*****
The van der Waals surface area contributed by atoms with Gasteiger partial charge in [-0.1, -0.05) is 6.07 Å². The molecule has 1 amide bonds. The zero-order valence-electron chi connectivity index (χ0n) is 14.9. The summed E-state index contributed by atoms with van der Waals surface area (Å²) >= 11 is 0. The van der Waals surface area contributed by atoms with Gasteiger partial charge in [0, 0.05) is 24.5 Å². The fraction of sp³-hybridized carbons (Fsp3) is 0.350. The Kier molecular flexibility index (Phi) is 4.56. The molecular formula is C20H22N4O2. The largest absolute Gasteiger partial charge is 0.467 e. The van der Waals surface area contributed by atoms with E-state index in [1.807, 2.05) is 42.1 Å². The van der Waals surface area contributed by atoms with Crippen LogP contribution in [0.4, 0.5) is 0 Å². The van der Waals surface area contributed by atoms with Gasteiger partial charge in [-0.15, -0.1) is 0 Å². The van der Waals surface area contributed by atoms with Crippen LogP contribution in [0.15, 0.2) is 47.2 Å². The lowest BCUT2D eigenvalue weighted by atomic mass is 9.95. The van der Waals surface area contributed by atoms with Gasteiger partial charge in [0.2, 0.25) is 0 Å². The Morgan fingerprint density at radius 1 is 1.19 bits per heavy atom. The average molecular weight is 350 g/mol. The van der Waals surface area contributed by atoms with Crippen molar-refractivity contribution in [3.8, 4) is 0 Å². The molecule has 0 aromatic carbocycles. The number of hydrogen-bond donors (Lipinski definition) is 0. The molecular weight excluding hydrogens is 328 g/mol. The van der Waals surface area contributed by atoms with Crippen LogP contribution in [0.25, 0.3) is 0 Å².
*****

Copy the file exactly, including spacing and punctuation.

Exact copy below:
The van der Waals surface area contributed by atoms with Gasteiger partial charge in [-0.1, -0.05) is 6.07 Å². The molecule has 1 amide bonds. The zero-order valence-electron chi connectivity index (χ0n) is 14.9. The summed E-state index contributed by atoms with van der Waals surface area (Å²) >= 11 is 0. The van der Waals surface area contributed by atoms with Gasteiger partial charge in [0, 0.05) is 24.5 Å². The fraction of sp³-hybridized carbons (Fsp3) is 0.350. The Kier molecular flexibility index (Phi) is 4.56. The molecular formula is C20H22N4O2. The largest absolute Gasteiger partial charge is 0.467 e. The van der Waals surface area contributed by atoms with E-state index in [1.807, 2.05) is 42.1 Å². The van der Waals surface area contributed by atoms with Crippen LogP contribution in [0.4, 0.5) is 0 Å². The van der Waals surface area contributed by atoms with Gasteiger partial charge in [-0.15, -0.1) is 0 Å². The van der Waals surface area contributed by atoms with Crippen LogP contribution in [0.15, 0.2) is 47.2 Å². The lowest BCUT2D eigenvalue weighted by atomic mass is 9.95. The van der Waals surface area contributed by atoms with Gasteiger partial charge in [0.2, 0.25) is 0 Å². The Morgan fingerprint density at radius 1 is 1.19 bits per heavy atom. The average molecular weight is 350 g/mol. The van der Waals surface area contributed by atoms with Crippen molar-refractivity contribution in [3.8, 4) is 0 Å². The molecule has 0 aromatic carbocycles. The number of hydrogen-bond donors (Lipinski definition) is 0. The molecular weight excluding hydrogens is 328 g/mol. The van der Waals surface area contributed by atoms with Crippen LogP contribution in [0.25, 0.3) is 0 Å².